Medieval Literature in general – I enrolled in a class called Medieval Romance. I had no idea what this meant, and I wasn’t particularly enthused about having to admit that I was studying “Romances,” but it was the only class open by the time I registered. I read Chrétien de Troyes and wrote a harsh critique of the abusive gender dynamics in Erec and Enide, paying attention, for the first time, to specific word choices and the way patterns in action could reveal underlying obsessions in the text. I discovered a talent for reading Middle English. I was assigned a romance titled Richard Coeur de Lion, in which King Richard eats the heart of a lion. I read a long French poem called “Silence,” in which a woman dresses as a man, struggles with the allegorical figures of Nature and Nurture, and becomes a successful and valued knight until Merlin exposes her. I read the Gest of Robin Hood and wrote a long paper on social inequality and status inversions present in its short fyttes.
Through all of this reading, I gradually realized that these medieval writers were asking many of the same questions and struggling with many of the same social issues that I was encountering in my 21st century university. They wondered about the role of government and what made a good leader. They were curious about gender and identity, social structures, and economic inequality. And I, too, wondered about all of these things: how my world was broken and how it could be fixed. I felt more connected with history and recognized myself as part of a large and continuing stream of humanity and culture, but I also realized that I was not cut out to be a medievalist. There is no Middle English language setting in Microsoft Word, and I couldn’t stand the rows and rows of red underlining that appeared whenever I tried to type quotes from Chaucer.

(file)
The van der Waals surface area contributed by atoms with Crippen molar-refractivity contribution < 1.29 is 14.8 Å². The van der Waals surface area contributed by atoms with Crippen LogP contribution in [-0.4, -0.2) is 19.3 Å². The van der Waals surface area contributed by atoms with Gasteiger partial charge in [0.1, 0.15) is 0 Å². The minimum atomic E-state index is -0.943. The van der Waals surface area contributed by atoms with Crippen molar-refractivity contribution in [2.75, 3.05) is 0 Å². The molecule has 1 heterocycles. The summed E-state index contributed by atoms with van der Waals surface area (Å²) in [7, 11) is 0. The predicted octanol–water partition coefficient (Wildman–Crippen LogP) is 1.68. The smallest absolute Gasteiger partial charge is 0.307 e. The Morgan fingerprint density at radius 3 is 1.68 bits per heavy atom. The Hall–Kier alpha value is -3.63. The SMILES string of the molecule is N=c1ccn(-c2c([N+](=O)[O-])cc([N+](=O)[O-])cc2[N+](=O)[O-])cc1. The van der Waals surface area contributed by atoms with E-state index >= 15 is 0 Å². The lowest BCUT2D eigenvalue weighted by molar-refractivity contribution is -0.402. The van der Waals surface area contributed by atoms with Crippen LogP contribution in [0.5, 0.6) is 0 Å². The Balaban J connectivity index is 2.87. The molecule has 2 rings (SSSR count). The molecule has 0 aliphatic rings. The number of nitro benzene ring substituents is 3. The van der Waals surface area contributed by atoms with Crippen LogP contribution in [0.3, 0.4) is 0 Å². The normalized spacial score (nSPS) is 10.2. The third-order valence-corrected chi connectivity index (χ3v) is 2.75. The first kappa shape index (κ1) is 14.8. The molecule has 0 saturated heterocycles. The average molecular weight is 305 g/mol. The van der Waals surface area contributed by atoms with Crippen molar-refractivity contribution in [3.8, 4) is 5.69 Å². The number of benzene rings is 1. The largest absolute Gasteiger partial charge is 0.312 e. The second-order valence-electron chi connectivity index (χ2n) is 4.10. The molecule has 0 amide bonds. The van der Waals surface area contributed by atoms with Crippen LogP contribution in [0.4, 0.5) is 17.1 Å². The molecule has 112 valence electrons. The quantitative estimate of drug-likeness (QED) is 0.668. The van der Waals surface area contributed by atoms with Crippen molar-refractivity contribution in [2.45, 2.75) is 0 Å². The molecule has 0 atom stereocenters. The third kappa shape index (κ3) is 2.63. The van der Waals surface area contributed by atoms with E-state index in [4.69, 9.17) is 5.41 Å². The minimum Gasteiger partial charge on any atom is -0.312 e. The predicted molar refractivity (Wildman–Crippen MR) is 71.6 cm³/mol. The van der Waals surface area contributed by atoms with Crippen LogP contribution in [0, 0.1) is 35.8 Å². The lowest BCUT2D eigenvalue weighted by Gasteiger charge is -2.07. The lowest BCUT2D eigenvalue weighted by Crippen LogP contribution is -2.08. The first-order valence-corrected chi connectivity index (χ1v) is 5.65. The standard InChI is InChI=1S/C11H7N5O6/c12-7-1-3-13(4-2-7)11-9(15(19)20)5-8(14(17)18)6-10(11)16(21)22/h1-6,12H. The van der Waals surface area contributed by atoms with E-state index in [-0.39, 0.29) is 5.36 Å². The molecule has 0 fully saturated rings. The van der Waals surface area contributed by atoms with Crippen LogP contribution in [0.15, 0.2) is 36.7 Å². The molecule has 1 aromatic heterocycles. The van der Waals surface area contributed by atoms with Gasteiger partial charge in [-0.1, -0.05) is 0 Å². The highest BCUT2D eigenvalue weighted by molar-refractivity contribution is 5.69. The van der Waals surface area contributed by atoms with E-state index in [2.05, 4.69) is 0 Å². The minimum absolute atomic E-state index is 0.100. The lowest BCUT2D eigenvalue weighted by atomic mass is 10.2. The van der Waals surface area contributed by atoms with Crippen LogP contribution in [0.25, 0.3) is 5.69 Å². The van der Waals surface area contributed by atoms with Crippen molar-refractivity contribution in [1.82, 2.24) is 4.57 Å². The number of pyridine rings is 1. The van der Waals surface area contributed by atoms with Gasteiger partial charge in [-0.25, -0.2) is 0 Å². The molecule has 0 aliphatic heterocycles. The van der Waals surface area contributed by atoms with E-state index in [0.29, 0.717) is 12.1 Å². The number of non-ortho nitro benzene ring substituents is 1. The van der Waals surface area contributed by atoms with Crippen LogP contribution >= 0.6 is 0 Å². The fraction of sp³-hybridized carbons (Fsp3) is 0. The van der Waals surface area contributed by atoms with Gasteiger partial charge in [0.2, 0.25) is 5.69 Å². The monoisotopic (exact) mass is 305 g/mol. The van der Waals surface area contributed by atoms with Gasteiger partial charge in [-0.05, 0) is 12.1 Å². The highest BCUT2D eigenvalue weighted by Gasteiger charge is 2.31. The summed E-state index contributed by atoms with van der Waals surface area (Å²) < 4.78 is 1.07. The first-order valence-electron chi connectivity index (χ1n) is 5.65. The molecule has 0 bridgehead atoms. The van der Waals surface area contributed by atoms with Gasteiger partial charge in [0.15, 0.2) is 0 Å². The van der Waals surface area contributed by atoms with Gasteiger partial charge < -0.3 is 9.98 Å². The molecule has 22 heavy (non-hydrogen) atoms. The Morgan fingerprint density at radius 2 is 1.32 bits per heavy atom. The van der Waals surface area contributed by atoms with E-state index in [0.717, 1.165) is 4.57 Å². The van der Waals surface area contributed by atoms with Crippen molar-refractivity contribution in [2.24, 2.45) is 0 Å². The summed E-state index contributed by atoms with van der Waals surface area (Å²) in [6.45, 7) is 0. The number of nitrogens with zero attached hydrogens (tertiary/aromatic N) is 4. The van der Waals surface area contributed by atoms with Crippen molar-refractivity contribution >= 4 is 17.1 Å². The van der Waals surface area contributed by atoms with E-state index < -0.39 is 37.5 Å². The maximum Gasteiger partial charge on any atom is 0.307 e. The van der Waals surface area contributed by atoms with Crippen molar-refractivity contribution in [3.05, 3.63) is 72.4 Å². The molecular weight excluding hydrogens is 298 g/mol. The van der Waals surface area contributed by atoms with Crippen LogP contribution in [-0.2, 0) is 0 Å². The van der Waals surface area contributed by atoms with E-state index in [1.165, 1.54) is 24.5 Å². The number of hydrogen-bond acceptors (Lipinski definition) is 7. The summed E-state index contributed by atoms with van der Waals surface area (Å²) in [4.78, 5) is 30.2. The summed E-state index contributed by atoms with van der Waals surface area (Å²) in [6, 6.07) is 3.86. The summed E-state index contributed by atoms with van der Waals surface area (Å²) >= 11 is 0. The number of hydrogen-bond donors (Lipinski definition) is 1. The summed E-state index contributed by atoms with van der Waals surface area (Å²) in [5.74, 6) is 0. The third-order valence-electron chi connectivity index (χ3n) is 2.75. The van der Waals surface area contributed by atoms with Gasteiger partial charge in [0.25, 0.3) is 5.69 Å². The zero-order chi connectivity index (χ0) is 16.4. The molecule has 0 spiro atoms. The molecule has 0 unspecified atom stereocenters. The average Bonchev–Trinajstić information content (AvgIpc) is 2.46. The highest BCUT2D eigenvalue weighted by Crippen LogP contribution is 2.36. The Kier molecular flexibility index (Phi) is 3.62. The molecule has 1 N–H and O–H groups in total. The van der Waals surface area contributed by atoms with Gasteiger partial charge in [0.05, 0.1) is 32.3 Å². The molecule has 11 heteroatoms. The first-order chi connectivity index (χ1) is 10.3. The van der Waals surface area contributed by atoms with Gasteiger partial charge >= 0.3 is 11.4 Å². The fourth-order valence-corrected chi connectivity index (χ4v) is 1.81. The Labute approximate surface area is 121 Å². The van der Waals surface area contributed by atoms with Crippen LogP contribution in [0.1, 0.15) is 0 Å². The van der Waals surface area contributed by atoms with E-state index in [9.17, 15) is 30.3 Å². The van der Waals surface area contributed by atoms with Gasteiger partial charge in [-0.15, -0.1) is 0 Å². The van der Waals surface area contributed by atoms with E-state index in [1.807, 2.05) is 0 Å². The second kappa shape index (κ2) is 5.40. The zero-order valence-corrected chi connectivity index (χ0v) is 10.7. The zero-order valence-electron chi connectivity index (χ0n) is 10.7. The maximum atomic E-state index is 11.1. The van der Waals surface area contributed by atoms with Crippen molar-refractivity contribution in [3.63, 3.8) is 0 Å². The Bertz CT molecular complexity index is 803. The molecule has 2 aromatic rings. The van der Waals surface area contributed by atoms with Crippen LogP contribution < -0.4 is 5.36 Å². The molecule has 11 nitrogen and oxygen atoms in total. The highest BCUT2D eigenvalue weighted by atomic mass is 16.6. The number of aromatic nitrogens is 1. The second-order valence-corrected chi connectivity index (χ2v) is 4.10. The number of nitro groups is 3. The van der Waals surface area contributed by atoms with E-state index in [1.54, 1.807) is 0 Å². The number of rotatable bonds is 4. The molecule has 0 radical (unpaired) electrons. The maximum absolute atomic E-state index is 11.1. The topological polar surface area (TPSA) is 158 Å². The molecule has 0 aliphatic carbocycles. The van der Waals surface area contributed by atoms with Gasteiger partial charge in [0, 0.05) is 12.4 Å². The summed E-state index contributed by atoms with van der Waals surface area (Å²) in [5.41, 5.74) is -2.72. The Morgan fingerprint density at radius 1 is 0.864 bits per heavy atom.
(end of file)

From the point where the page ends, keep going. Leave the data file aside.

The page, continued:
Spring and All – The last semester of my junior year, I approached my Modern Literature professor about completing an additional research paper for Honors credit. She agreed and asked me what writer from our syllabus I wanted to study. I wrote her a long email requesting permission to write about Wallace Stevens because I loved what work of his I’d read and wanted to expand my formal understanding of poetry. Except that instead of typing Wallace Stevens, I got confused and typed William Carlos Williams. Too embarrassed to admit my mistake, I spent a semester studying imagist poetry and the crazed prose of Spring and All. My professor didn’t like Spring and All and couldn’t understand my supposed obsession with Williams, but she tried to be patient with me. When I cautiously offered my explanations of this text to her, she smiled. “Sometimes,” she said, “it really doesn’t mean anything, but nobody will admit it.” I agreed with her completely; no matter how many times I read it I couldn’t force the apocalyptic, manifesto-style prose and the poems about blooming flowers into any relationship that felt very convincing. This made my twelve pages much harder to write. I swore to always double-check author names before sending any more emails, and I learned about how important it is to sincerely love any work that takes more than week to complete. I also learned how to complete work and learn from research I didn’t love at all. I was told that this was good practice for life post-grad.
Sir Gawain and the Green Knight – I was assigned to read Sir Gawain and the Green Knight three separate times during college, each time in a slightly different translation. By the third reread, I began to wish that the Green Knight would just behead Gawain at the beginning of the story and let that be that. I wrote an email complaining to the dean about the sameness of the English curriculum that I never sent. My roommates bore the brunt of my wrath instead and could eventually recite the general plot of the poem without ever having picked up a copy. They loved me anyway. I decided that Sir Gawain and the Green Knight was a true test of friendship, not chivalry, and at the end of my junior year, I sold all my translations of the poem for a total of $5.